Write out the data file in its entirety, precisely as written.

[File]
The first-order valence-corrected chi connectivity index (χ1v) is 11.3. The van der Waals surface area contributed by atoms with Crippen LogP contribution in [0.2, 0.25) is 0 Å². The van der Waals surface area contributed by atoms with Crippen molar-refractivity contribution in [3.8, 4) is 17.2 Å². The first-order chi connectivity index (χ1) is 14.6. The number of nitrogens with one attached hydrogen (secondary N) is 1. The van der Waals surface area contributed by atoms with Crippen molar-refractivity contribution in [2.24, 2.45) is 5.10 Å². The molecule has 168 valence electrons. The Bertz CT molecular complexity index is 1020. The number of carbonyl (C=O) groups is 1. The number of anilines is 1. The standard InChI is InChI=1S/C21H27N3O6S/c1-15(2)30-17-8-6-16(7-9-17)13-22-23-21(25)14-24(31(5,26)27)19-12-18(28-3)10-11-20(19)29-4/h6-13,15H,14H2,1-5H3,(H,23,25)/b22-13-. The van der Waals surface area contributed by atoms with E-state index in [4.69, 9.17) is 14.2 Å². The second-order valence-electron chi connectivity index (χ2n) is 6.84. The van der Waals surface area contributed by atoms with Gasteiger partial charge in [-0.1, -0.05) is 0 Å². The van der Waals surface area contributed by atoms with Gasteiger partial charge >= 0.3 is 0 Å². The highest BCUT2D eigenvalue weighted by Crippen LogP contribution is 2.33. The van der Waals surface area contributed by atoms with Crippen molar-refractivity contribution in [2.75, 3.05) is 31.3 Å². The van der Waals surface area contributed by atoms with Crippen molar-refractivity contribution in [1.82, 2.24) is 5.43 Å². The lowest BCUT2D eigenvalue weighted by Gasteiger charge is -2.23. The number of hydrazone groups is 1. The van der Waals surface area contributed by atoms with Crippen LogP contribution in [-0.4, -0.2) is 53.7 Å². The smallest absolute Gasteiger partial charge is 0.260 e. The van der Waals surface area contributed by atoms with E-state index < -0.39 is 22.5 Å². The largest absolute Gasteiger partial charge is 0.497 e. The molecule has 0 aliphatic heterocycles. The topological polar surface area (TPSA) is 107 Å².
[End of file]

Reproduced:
The first-order valence-corrected chi connectivity index (χ1v) is 11.3. The van der Waals surface area contributed by atoms with Crippen LogP contribution in [0.2, 0.25) is 0 Å². The van der Waals surface area contributed by atoms with Crippen molar-refractivity contribution in [3.8, 4) is 17.2 Å². The first-order chi connectivity index (χ1) is 14.6. The number of nitrogens with one attached hydrogen (secondary N) is 1. The van der Waals surface area contributed by atoms with Crippen molar-refractivity contribution in [2.24, 2.45) is 5.10 Å². The molecule has 168 valence electrons. The Bertz CT molecular complexity index is 1020. The number of carbonyl (C=O) groups is 1. The number of anilines is 1. The standard InChI is InChI=1S/C21H27N3O6S/c1-15(2)30-17-8-6-16(7-9-17)13-22-23-21(25)14-24(31(5,26)27)19-12-18(28-3)10-11-20(19)29-4/h6-13,15H,14H2,1-5H3,(H,23,25)/b22-13-. The van der Waals surface area contributed by atoms with E-state index in [4.69, 9.17) is 14.2 Å². The second-order valence-electron chi connectivity index (χ2n) is 6.84. The van der Waals surface area contributed by atoms with Gasteiger partial charge in [-0.1, -0.05) is 0 Å². The van der Waals surface area contributed by atoms with Gasteiger partial charge >= 0.3 is 0 Å². The highest BCUT2D eigenvalue weighted by Crippen LogP contribution is 2.33. The van der Waals surface area contributed by atoms with Crippen molar-refractivity contribution in [2.75, 3.05) is 31.3 Å². The van der Waals surface area contributed by atoms with Crippen molar-refractivity contribution in [1.82, 2.24) is 5.43 Å². The lowest BCUT2D eigenvalue weighted by Gasteiger charge is -2.23. The number of hydrazone groups is 1. The van der Waals surface area contributed by atoms with Crippen LogP contribution in [-0.4, -0.2) is 53.7 Å². The smallest absolute Gasteiger partial charge is 0.260 e. The van der Waals surface area contributed by atoms with E-state index < -0.39 is 22.5 Å². The largest absolute Gasteiger partial charge is 0.497 e. The molecule has 0 aliphatic heterocycles. The topological polar surface area (TPSA) is 107 Å².